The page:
Fallujah Veterans Return Home

Larry Nicholas is a Navy Corpsman and an Iraq War veteran who fought in the Second Battle of Fallujah in 2004. He has written an amazing post in Tom Ricks’ Best Defense blog about Sailors and Marines returning from combat:

Larry Nicholas, Navy Corpsman and an Iraq War veteran, writes of Fallujah

The year was 2004. Our unit had been tasked with taking back the city of Fallujah from insurgents. We attacked the city, and after weeks of savage combat we succeeded. Several of our brothers were killed, many more severely injured, but in the end we accomplished our mission. We stayed in Iraq a little while longer, after which we went back to our duty station. Upon our return though, we were grasped by a surreal regard.

Everything around us was the same, except for the way people looked at us. They looked at us like we were superhuman. Everywhere we walked people would move out of our way, like Moses parting the Red Sea.

The Corporal was especially well regarded. He had a right to be. While I was proud of my part in the battle, it was nothing compared to what he had done. The tales that were told about his heroism were unbelievable, unimaginable, but they were true.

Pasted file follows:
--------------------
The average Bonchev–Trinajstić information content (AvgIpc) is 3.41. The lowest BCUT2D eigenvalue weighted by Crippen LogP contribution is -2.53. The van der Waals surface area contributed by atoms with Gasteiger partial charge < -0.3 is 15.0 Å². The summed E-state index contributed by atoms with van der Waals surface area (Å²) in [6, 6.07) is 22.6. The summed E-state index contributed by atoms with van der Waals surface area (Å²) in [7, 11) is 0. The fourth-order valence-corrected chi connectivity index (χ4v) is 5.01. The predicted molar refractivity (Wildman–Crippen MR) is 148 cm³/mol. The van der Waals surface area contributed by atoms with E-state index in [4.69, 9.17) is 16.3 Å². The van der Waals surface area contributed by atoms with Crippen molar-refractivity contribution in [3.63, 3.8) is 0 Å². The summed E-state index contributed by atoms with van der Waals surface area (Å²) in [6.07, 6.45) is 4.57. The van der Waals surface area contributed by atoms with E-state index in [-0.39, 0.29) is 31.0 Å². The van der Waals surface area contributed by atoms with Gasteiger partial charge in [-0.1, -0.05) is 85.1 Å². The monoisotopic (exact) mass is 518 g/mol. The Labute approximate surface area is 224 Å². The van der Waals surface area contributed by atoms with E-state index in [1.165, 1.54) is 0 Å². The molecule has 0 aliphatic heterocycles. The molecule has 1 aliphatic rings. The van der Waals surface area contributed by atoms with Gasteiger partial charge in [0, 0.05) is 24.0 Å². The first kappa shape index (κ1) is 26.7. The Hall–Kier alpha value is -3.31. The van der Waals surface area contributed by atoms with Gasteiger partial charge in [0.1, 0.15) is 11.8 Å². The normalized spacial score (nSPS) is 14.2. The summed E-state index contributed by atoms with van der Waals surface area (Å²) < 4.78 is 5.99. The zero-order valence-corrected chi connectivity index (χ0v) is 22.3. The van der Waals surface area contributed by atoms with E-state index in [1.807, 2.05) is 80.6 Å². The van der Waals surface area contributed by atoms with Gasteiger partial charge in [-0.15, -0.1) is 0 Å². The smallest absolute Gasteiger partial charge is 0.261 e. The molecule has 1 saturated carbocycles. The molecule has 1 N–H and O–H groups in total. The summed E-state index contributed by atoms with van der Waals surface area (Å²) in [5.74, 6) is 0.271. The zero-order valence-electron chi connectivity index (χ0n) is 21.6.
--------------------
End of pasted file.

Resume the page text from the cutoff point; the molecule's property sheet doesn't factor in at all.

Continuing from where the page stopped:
Shortly after coming back the Corporal started to have problems. He had taken to alcohol too readily, often becoming very drunk. During the Marine Corps Ball he was walking around his dress blues sloppily incoherent, intoxicated out of his mind. Seeing him like that was devastating. I felt as if I was watching him being slowly reduced to ash. I tried to talk to him for a little bit, hoping some sense would come though. He only said this to me, “I wish I was still the man I was in Fallujah.” I feared that the Corporal was becoming lost in his own anguish.

It is a sad story. Vets have to look after each other.

2 thoughts on “Fallujah Veterans Return Home

  1. PTSD?? Such a sad commentary…what is that mental condition called when prior to engaging in battle soldiers become a bit insane…battle fury??? I can’t remember the exact term…soldiers, combatants have to psych themselves up emotionally to engage in individual combat and it leaves them less than sane when they return to their so-called normal selves…this sounds like this poor man had no normal self to return to or even feel comfortable with..k

    • I hope he gets the help he needs. We have, I think, effective programs to put these young men through. And our understanding of PTSD is better than it ever has been.

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